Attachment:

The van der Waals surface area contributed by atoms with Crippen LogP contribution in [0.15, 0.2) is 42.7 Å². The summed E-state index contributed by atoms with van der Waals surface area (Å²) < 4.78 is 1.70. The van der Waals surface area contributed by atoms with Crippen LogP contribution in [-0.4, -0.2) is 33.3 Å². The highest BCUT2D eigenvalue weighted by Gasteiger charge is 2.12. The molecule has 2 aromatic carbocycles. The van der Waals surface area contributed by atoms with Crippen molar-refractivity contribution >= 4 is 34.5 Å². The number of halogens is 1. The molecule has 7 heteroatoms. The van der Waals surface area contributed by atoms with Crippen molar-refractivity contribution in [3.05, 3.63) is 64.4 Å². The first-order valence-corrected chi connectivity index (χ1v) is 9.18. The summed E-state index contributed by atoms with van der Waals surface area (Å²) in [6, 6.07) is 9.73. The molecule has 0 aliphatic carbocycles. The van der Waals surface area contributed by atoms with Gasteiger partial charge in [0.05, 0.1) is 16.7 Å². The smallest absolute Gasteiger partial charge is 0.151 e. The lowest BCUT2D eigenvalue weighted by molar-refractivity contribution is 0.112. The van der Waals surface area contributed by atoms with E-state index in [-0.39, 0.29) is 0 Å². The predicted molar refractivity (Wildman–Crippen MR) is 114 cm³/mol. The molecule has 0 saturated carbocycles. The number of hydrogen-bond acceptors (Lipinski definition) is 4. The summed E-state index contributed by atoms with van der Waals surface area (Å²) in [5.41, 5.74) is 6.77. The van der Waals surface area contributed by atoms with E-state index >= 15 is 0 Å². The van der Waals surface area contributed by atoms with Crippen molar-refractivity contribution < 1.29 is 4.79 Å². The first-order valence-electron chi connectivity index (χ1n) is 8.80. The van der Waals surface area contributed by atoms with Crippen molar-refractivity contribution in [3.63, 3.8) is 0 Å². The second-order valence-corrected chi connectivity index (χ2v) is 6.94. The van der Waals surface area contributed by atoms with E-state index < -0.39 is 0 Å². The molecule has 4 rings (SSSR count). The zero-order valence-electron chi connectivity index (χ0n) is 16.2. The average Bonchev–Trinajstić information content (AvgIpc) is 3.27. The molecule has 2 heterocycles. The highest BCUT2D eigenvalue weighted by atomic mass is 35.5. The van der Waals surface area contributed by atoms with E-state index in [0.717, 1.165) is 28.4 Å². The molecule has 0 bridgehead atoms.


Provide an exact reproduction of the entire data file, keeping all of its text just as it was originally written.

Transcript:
The van der Waals surface area contributed by atoms with Crippen LogP contribution in [0.15, 0.2) is 42.7 Å². The summed E-state index contributed by atoms with van der Waals surface area (Å²) < 4.78 is 1.70. The van der Waals surface area contributed by atoms with Crippen LogP contribution in [-0.4, -0.2) is 33.3 Å². The highest BCUT2D eigenvalue weighted by Gasteiger charge is 2.12. The molecule has 2 aromatic carbocycles. The van der Waals surface area contributed by atoms with Crippen molar-refractivity contribution >= 4 is 34.5 Å². The number of halogens is 1. The molecule has 7 heteroatoms. The van der Waals surface area contributed by atoms with Crippen molar-refractivity contribution in [3.05, 3.63) is 64.4 Å². The first-order valence-corrected chi connectivity index (χ1v) is 9.18. The summed E-state index contributed by atoms with van der Waals surface area (Å²) in [6, 6.07) is 9.73. The molecule has 0 aliphatic carbocycles. The van der Waals surface area contributed by atoms with Gasteiger partial charge in [0.05, 0.1) is 16.7 Å². The smallest absolute Gasteiger partial charge is 0.151 e. The lowest BCUT2D eigenvalue weighted by molar-refractivity contribution is 0.112. The van der Waals surface area contributed by atoms with E-state index in [-0.39, 0.29) is 0 Å². The predicted molar refractivity (Wildman–Crippen MR) is 114 cm³/mol. The molecule has 0 saturated carbocycles. The number of hydrogen-bond acceptors (Lipinski definition) is 4. The summed E-state index contributed by atoms with van der Waals surface area (Å²) in [5.41, 5.74) is 6.77. The van der Waals surface area contributed by atoms with E-state index >= 15 is 0 Å². The van der Waals surface area contributed by atoms with Crippen molar-refractivity contribution < 1.29 is 4.79 Å². The first-order valence-electron chi connectivity index (χ1n) is 8.80. The van der Waals surface area contributed by atoms with Crippen molar-refractivity contribution in [3.63, 3.8) is 0 Å². The second-order valence-corrected chi connectivity index (χ2v) is 6.94. The van der Waals surface area contributed by atoms with E-state index < -0.39 is 0 Å². The molecule has 4 rings (SSSR count). The zero-order valence-electron chi connectivity index (χ0n) is 16.2. The average Bonchev–Trinajstić information content (AvgIpc) is 3.27. The molecule has 2 heterocycles. The highest BCUT2D eigenvalue weighted by atomic mass is 35.5. The van der Waals surface area contributed by atoms with E-state index in [0.717, 1.165) is 28.4 Å². The molecule has 0 bridgehead atoms.